For the vast majority of people the diet does work when done properly. (I see a lot of people not doing it properly then claiming it doesn't work). I went back on it because I don't want to be on Imuran forever and I especially don't want to have to go on stronger/worse meds. I look at it as an investment in my future since I'm already in remission.

As for work, maybe bring in some non-perishables at the beginning of your work week so you have stuff on hand. Legal Larabars, canned tuna, nuts, cheese, etc. Even if some of that is too advanced at first it's better than going off the diet.
06-29-2014, 10:34 AM   #13
partlycloudy
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Patch, I thought of something. Last night I was tired and didn't feel like cooking but I was hungry. So I fried up some cheese crisps (recipe below) and mixed up some cooked chicken and mayo for chicken salad. It was yummy and filling. And QUICK. All ingredients are good for beginners as well.

If you made up a bunch of something like this at the beginning of the week it'd be easy for a fast lunch packing.

Cheese Crisps

Shred up a handful of any type of legal cheese. Heat frying pan while shredding. Sprinkle about a tablespoon of shred in hot frying pan. Do several at a time. Cheese will melt then brown along edges. Flip with spatula. Once browned on other side remove onto cooling rack. Will crisp as they cool. You can do big batches in the oven.
06-29-2014, 11:46 AM   #14
dave13
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on days when I'm running a bit late I have yogurt and fruit.One quick and tasty thing to make is Hazelnut/Almond Pancakes.It is a recipe I got out of a Raman Prasad cook book that I tweeked a little.

1 cup almond meal,1/4 cup hazel nuts,1/4 teaspoon baking soda,4 eggs,1-2 tablespoons honey,1/2 teaspoon vanilla,cinnamon,nutmeg.I use a food processor and make a meal out of the hazelnuts.I add the rest of the dry ingredients and blend.Add the eggs,vanilla and honey.Blend together.

They cook like regular pancakes.I get about 9-12 pancakes from this recipe.This is enough for breakfast and to take to work.I mash a banana and mix it with yogurt and use it as a topping or to dip the pancake in.

If I don't wash everything right after I eat I at least rinse things well.It makes cleanup quicker later on which equals less frustration.

Something fairly quick and tasty.
06-29-2014, 04:01 PM   #15
Magnolia24
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There are still a few things that are giving me pause. As I mentioned in another thread, if I end up going on Humira or some other medication, I'm concerned that I won't be able to feel whether or not the diet is really helping, or if some specific food is not agreeing with me. And that could be a motivation killer.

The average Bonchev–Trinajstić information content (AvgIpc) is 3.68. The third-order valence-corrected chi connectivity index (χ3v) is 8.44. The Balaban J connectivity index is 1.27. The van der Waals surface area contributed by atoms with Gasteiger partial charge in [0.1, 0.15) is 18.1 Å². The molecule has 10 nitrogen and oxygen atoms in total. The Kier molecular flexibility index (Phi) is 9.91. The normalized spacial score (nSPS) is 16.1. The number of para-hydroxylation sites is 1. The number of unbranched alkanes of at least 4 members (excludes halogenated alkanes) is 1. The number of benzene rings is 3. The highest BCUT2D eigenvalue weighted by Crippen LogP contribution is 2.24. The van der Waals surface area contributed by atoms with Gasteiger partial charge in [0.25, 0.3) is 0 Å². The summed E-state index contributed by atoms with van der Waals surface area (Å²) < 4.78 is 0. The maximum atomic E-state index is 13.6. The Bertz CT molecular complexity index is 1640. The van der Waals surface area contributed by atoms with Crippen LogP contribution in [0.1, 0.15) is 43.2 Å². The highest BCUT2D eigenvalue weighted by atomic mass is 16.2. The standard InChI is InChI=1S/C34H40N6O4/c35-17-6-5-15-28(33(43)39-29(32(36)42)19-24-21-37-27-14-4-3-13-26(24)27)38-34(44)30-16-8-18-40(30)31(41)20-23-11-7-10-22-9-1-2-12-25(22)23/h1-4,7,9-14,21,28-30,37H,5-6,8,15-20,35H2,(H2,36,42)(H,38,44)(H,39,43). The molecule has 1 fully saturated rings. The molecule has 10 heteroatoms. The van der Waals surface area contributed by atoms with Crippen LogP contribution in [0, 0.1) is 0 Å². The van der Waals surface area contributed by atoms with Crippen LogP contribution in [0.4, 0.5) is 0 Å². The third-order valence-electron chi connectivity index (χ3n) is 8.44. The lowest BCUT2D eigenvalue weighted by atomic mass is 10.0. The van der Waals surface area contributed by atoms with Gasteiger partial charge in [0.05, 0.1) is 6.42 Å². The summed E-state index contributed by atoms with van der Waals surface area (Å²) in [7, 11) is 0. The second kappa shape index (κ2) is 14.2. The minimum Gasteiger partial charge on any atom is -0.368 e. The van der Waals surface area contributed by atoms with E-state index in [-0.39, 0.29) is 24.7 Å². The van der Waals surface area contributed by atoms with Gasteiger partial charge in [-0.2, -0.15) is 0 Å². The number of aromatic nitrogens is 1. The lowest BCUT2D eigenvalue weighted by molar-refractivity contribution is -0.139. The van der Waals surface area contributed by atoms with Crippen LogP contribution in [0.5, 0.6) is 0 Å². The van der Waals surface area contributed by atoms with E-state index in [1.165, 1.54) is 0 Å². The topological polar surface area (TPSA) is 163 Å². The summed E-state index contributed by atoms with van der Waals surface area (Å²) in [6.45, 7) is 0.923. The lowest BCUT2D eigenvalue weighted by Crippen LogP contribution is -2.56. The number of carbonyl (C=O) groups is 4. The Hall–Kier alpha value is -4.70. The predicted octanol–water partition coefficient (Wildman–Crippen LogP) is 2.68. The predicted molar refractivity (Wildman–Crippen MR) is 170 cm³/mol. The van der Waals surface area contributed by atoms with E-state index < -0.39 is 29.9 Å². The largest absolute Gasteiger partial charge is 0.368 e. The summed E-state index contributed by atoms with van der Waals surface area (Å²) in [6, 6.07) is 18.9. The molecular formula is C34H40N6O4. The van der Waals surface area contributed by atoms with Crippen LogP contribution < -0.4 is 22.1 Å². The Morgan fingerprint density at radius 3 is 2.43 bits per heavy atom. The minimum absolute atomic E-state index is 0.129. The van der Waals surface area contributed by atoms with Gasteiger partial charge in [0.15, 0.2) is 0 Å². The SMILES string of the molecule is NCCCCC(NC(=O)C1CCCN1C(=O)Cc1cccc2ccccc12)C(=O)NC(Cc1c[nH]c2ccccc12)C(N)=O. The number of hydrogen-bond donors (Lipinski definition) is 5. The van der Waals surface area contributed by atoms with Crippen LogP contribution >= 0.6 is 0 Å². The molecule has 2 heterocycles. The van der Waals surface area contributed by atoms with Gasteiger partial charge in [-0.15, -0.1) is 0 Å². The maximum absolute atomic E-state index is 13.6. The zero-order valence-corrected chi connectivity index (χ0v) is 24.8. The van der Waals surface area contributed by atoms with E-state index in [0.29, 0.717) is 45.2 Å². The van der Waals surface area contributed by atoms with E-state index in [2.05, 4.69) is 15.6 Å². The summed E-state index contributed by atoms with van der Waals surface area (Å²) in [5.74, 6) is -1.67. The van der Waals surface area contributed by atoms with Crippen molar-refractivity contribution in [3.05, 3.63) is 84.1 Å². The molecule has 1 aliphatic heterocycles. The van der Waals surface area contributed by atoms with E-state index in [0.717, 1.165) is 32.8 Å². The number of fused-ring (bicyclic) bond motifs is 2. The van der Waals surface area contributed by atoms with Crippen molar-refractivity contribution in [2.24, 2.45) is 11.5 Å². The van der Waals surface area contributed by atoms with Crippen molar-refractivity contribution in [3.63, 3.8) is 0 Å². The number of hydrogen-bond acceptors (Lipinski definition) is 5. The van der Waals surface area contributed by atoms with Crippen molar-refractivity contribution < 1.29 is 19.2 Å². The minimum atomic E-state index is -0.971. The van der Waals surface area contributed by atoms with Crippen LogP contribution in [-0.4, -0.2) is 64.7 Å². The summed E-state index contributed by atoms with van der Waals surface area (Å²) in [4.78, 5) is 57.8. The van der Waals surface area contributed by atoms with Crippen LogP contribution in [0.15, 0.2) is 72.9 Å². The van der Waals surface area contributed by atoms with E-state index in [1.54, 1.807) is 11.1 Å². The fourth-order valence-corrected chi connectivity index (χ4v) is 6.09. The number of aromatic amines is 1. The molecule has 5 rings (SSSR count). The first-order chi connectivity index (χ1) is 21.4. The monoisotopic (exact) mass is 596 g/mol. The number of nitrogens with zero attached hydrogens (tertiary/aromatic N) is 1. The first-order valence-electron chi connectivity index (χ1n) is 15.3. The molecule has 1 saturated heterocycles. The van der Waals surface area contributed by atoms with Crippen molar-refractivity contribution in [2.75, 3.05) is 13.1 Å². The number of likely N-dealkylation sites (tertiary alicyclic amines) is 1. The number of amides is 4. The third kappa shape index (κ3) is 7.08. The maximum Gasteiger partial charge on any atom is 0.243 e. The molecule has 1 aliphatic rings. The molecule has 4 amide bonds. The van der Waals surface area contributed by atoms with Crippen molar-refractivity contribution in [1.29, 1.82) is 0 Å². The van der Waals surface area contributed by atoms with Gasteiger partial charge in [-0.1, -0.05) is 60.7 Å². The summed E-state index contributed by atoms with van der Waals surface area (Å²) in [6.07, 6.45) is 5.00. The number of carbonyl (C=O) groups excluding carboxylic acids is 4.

My story is similar to Partlycloudy. I started SCD while on Prednisone and Imuran. Prednisone got rid of my symptoms for the most part, but I still felt sick. I no longer had D or extreme pain, but my energy and mood were low, and my digestion was still not great. When I started SCD (before Imuran had time to reach therapeutic level) I felt much better. My digestion and energy improved, and I felt more optimistic.

I don't think meds and SCD are mutually exclusive. In my experience it felt like meds could only take me so far - relief from most of my symptoms, but it took the change in diet to make me feel healthy.

A minor concern is meals for work days... eating at work would require bringing a pre-cooked meal, or perhaps finding something to eat that doesn't require any cooking. And on days where I'm running late and don't have the time to throw something together... that could be a problem.
SCD takes more planning. I pretty much have a rule for myself that whatever protein I cook for dinner, I have to cook enough to bring to work the next day. I'll have leftover veggies too if possible. I also steam baby carrots and bake fruit in batches in the evening and bring those to work. Gelatin and yogurt are also made in batches, so you can just scoop some into a container in the morning. Eggs can be hard boiled in the evening and put in the fridge. Slices of cheddar, avocados, bananas, and Larabars are quick grabs. It feels like a lot at first, but it becomes part of your routine and starts to feel normal.

Have you looked at scdlifestyle.com? They have a book to download that really breaks down getting started into easy steps.